I am impressed with the company's efforts to bring safe drinking water to school children in Africa. For every item purchased, a portion of the sale goes to supply filters for those in desperate need of clean drinking water. I am always on the lookout for companies that give back to the community and protect the environment.

Things I love about the Lifestraw®:
  • Lightweight
  • Compact
  • Easy to use
  • Inexpensive
  • Works well in mountain streams
  • Cold water at my disposal
  • Filters the bacteria that can cause illness
  • Easy to clean
  • Company gives back
Only drawbacks:
  • Can't use it to refill water bladders
  • Not effective against viruses
Want to find out more about Lifestraw?  Visit their website or Facebook pages.

Contest Details:

One of my lucky readers will win a Lifestraw® personal water filter. Contest is open to U.S. residents only. Use the Rafflecopter form to enter. By entering, you acknowledge you have read the terms on the form and agree to them. Contest ends July 3, 2014 at 11:59 EST.

FTC Disclosure: The LifeStraw® product and information have been provided by Vestergaard.

a Rafflecopter giveaway

Sunday, June 8, 2014

Product Review: Shandali Ultrasport Towel

Disclosure: I got this product as part of an advertorial.

I am always looking to save room in my suitcase and backpack. I've found the best way to save space is to find products made with lightweight or space saving fabrics.

The  Shandali UltraSport Travel Towel not only has the space saving feature I look for when hiking and backpacking but works well in other areas as well.

The microfiber material is lightweight and adds little precious weight to my pack. However, that isn't  the only thing I look for. I want a towel that I can half wet and leave half dry so I can wipe all of the salty sweat off and still have a corner of the towel to dry my face. The Shandali towel is large enough to work perfectly for that purpose but not so large that it feels bulky.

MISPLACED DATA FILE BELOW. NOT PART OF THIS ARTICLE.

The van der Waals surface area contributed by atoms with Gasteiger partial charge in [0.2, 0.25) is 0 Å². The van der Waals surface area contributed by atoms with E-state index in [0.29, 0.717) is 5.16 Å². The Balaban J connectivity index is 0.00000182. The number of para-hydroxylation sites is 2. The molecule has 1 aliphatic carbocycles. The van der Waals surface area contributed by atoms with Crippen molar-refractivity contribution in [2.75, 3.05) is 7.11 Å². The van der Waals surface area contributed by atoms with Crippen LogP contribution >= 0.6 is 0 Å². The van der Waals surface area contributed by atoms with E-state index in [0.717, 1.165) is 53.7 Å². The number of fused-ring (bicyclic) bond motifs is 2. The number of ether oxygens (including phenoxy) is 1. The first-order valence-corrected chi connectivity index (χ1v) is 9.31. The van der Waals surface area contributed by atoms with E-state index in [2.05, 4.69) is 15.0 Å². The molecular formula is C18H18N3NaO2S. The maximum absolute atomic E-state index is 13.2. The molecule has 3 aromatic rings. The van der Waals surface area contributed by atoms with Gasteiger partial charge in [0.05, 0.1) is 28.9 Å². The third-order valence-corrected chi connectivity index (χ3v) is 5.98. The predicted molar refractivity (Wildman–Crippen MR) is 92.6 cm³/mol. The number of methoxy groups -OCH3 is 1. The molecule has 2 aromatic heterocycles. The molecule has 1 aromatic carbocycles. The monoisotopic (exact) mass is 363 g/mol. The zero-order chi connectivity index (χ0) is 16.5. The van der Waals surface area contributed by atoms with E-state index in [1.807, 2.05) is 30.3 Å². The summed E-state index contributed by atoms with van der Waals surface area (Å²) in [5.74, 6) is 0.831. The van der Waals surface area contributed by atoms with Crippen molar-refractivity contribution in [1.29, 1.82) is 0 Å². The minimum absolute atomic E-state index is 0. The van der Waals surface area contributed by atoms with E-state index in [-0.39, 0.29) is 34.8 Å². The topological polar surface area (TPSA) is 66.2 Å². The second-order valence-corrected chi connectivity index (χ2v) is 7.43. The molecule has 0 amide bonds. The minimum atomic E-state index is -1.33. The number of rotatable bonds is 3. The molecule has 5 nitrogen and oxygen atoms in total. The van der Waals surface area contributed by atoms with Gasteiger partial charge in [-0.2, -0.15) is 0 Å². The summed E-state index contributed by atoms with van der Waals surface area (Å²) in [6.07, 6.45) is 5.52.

I have to admit, that I don't always like bringing a towel when hiking. The biggest reason is that cotton towels take forever to dry. They're not easy to hang from my backpack and I hate putting a wet towel inside of my pack which makes everything else wet. The Shandali towel has a sturdy hook that I can easily strap onto the outside of my pack. I was amazed at how fast the Shandali towel dries. In less than an hour, the towel was completely dry just from hiking in the sun and it wasn't even a particularly hot day.

The 100% microfiber material is not only compact, but it feels soft to the skin. It is almost like a chamois feel but even a bit softer. I liked this for face washing. Nothing is worse than a towel that feels scratchy on the face, especially when washing off salt crystals. The Shandali towel had no rough feeling at all and worked well to wipe of the dirt, sweat and salt crystals at the end of my hikes. It rinses well in a mountain stream but I would definitely recommend washing it after a few hikes. I would not recommend using fabric softeners with microfiber as it would tend to clog the fibers.

I also like the Shandali towel for travel. It fits easily inside of my suitcase and works well if heading to the beach. The last time I traveled, I had to find a store so I could buy cheap cotton towel to take to the beach. However, the next time I will bring the Shandali towel. It is big enough to sit on at the beach and easy to clean.